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The Health and Wealth of your Online Community - Part 2

Khoros Oracle

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The concept of ‘wealth’ from one person to another tends to change very little. 

Most people equate wealth exclusively as the accumulation of money and/or assets.  But there are some of us who think that the deeply personal things in our lives (family, friends, etc) are also part of our ‘wealth’.  In my opinion, things that we are grateful for should be classified as wealth. 

That broad way of defining ‘wealth’ (i.e. - 'things we are grateful for') conveniently emerges as my own way of talking about 'wealth' as it pertains to Online Community.  In our world of measuring Online Community, it is imperative to measure both the quantitative and the qualitative.  Community wealth is not just about saving money or making money, Community wealth is also about those things that we cannot conveniently monetize, but that we are nonetheless grateful to have received.

Speaking of something we cannot conveniently monetize, lets talk about Search Engine Optimization (SEO). 

Now here is something that definitely has money associated with it. Just ask any employee of Google, or better yet, just ask anybody in Marketing that has ever had anything to do with a Search Engine Marketing (SEM) budget. 

The challenge that our Business Value Consulting (BVC) team runs up against here at Khoros is when we’re asked whether or not a Community’s SEO value should be classified as a ‘savings’ or a ‘yield’. It may sound cowardly, but I always let the brand decide.  If they want to cut their SEM budget a bit because they are getting lots of search engine referrer traffic hitting their Community, and then that traffic subsequently spreads out to the rest of the brand’s digital properties, well, that is their choice.

But I also will tell brands that it might serve them best to not even think of those valuable SEO hits to their Community as a monetary savings or a yield, but instead to (temporarily, at least) value those SEO hits as a ‘soft benefit’ until the business can figure out how they want to calculate the value. 

‘Soft Benefit’?  What the heck is that?  A ‘soft benefit’, my friends, falls into that concept of wealth that I mentioned earlier.  It is something personal that we hold dear that can not easily translate into a dollar figure, but we are certainly grateful to have it.  Probably the most boorish (but adept) way of articulating a soft benefit is to use the words of Gary Vaynerchuk; “What is the ROI of your Mother?”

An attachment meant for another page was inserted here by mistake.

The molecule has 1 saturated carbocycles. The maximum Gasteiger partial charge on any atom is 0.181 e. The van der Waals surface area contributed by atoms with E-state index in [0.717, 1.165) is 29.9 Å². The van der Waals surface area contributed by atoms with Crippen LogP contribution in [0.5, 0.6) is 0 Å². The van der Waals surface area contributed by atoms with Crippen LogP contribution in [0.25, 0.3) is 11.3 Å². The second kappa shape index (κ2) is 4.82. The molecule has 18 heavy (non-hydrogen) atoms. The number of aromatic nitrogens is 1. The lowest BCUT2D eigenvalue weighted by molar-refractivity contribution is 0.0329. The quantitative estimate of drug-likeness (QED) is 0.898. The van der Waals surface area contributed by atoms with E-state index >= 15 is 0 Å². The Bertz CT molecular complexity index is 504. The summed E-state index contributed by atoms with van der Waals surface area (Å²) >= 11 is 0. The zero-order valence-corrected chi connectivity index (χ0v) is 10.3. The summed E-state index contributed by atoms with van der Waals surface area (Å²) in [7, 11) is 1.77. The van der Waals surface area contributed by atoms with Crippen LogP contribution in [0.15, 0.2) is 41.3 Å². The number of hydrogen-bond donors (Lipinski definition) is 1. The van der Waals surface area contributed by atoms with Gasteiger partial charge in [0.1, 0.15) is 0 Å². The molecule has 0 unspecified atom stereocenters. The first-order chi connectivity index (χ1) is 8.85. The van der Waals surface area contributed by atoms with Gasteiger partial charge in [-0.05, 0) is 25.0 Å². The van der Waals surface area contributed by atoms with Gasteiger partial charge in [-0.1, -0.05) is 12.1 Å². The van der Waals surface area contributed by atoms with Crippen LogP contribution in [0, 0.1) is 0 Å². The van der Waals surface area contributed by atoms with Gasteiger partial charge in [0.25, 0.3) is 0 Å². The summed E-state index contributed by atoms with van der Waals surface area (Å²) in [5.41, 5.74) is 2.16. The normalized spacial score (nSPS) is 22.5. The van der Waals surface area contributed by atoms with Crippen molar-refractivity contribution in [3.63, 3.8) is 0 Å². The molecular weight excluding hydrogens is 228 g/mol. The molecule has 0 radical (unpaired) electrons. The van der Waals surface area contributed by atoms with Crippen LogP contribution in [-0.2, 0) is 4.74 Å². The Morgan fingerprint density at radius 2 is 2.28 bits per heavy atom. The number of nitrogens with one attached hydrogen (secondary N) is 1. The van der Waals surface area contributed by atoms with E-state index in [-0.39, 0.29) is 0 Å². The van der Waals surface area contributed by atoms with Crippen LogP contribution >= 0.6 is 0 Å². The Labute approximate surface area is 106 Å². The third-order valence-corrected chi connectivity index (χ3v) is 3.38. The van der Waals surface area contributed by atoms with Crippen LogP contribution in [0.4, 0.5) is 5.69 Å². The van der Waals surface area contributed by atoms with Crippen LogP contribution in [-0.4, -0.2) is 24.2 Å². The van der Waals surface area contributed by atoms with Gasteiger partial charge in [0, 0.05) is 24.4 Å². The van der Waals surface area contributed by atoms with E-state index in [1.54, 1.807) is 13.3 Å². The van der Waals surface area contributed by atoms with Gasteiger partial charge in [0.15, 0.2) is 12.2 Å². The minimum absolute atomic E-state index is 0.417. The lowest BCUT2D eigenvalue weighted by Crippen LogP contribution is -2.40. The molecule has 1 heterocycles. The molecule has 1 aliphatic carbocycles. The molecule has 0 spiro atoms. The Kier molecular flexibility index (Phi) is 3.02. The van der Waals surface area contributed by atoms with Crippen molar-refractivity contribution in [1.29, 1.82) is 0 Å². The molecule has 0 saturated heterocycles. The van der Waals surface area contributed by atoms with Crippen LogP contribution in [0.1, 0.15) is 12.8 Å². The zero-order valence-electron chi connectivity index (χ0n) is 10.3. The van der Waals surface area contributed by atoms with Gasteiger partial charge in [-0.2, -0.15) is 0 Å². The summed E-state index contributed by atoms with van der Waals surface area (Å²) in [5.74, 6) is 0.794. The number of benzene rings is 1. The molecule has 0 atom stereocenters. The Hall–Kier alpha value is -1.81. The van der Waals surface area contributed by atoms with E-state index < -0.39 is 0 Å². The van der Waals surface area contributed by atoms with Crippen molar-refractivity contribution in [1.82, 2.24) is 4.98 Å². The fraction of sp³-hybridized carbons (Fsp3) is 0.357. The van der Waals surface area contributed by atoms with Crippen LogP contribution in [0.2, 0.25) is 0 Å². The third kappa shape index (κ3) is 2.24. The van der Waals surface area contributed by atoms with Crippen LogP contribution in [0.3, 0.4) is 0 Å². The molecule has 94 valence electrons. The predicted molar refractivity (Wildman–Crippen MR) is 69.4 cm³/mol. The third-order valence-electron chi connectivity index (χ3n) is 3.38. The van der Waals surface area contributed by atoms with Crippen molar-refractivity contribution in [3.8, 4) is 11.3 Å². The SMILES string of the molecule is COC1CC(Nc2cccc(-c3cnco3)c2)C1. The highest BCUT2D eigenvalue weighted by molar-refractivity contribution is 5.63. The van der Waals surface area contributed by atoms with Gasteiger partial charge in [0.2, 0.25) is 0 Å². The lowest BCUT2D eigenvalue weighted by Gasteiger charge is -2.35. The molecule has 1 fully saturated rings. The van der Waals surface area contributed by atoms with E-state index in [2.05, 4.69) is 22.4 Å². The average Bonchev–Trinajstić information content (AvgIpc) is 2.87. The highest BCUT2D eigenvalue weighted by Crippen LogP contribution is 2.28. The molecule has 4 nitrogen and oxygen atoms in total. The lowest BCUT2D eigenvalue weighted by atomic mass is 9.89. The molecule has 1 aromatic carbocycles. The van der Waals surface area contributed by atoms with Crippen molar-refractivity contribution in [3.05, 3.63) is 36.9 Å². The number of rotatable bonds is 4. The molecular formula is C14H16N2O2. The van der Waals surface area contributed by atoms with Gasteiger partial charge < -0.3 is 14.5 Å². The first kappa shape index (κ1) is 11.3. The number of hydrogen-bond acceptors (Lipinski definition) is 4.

Here are the most common Online Community ‘Soft Benefits’ that I like to explore with brands:

  • Increased Customer Satisfaction
  • Amplified Positive Sentiment
  • Real-estate to place advertisements / offers for additional products and services
  • Helps to establish trust and fellowship among customers
  • Increased Customer Insights

Each of these items above might be measured in dollars, but it could be a stretch to get there and in some cases the credibility of the figure would be dubious.  The wealth that you yield from your Community should be measured first in dollars.  On that point I do not compromise.  But it is foolish to think that wealth begins and ends with just money.  We do not measure wealth that way in our personal lives, so why pretend that we cannot do it in our professional lives? 

Benjamin Franklin was the son of a candle-maker that had 17 children. 

He grew up extremely poor and started working when he was 12 years old. I started this series of two articles with his maxim, “Early to bed, and early to rise, makes a man healthy, wealthy and wise”, because it makes perfect sense to look at both the health and wealth of an Online Community. 

However, I learned more about Franklin on the way and also gained greater exposure to a long list of his proverbs, two of which have stuck with me because I like to keep an open mind whilst simultaneously staying laser-focused on my goals. 

The first, “Your net worth to the world is usually determined by what remains after your bad habits are subtracted from your good ones”, is something that we can apply to our personal lives as we strive to do better.  

The second, “They that will not be counseled cannot be helped”, is something you and I can apply to ourselves when reading the works of wise people throughout history.  It is also a perfectly appropriate observation to consider when reading my blog articles as well.  


Read Part 1